Virtual background for Google Meet on MacOS using OBS
If you haven’t notice yet, this is my third post on my WFH (work from home) hacks, specifically on the best web conferencing setup I can get. If you have been trying to get a good setup for enabling virtual background for Google Meet, read on.
A quick background: Google Meet is the corporate standard at my workplace and we have recently been advised not to use Snap Camera for all those fancy virtual background effects. I’ve previously used CamTwist to power my iPhone webcam setup but it has a rather poor Chroma Key plugin. After some Google-fu, I came across a working virtual camera plugin for OBS that works on MacOS!
Therefore, I now think I have the best setup for MacOS users to present yourself over a virtual background on Google Meet. To make this work, you do need to buy a green screen to make this work as it is not an fully software option.
This will be a pretty long article with lots of photos and screenshots. However, the result is really good.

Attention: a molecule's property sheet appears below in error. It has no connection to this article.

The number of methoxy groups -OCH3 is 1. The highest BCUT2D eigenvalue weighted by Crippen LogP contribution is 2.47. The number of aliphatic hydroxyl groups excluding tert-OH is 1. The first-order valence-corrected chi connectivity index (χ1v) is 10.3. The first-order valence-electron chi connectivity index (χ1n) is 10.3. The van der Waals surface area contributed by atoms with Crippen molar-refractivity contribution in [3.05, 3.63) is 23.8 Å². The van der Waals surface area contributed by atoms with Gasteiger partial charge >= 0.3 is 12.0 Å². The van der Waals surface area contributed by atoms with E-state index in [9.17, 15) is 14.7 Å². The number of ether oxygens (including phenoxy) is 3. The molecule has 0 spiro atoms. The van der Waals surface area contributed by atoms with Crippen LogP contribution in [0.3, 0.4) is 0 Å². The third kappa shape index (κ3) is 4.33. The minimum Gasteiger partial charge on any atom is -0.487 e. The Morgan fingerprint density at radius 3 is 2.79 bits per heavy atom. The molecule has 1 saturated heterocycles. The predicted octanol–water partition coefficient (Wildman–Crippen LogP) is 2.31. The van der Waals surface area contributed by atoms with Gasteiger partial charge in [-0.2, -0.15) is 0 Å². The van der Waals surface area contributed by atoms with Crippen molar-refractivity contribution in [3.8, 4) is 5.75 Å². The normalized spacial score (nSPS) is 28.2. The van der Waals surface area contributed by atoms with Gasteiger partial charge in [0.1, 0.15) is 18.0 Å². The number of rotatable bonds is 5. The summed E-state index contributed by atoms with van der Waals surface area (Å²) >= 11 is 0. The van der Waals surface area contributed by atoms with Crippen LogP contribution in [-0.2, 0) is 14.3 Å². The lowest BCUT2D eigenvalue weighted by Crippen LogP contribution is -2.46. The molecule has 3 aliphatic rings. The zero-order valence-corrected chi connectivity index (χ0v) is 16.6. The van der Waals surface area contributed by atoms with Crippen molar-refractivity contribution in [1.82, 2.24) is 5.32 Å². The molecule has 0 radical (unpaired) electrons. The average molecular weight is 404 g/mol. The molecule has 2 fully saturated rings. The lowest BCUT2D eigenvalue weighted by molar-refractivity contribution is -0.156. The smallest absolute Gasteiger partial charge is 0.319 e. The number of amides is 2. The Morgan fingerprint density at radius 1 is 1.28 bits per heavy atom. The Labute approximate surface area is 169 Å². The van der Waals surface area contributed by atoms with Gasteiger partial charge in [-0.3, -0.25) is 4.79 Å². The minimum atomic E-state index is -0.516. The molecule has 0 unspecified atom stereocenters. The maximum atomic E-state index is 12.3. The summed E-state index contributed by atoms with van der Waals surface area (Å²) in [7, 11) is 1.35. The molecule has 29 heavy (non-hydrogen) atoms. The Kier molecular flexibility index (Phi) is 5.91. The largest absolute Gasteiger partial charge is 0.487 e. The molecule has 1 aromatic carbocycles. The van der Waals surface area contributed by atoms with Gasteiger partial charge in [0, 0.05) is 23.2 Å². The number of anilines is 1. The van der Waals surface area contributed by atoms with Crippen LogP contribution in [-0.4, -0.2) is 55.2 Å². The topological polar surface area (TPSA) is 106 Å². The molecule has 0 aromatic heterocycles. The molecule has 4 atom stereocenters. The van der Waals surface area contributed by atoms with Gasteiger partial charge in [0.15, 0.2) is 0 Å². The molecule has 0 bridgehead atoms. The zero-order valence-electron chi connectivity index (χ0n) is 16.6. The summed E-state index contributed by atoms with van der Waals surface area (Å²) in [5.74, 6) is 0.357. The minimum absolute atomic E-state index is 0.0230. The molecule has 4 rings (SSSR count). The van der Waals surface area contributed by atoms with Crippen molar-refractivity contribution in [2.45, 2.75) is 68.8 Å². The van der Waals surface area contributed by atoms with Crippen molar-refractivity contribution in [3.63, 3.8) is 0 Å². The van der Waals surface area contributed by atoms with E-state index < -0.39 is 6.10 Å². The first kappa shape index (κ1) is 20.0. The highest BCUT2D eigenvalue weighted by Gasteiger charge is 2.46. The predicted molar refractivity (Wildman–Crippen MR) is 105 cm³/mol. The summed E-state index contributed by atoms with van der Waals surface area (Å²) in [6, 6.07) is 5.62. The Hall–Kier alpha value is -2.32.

1. Get a green screen for your virtual background on Google Meet
If you don’t already know, chroma key compositing the technique of removing backgrounds of a subject in the video. Chroma (colour hue) because the technique involves keying in on a range of colours that it would composite over with another image or video.
This is the reason why you will need to a green screen setup. Technically, you don’t really need it to be green, though that is usually the best colour unless you like to dress in green. 🤨 But a clear white or solid colour wall may work too, depending on your attire.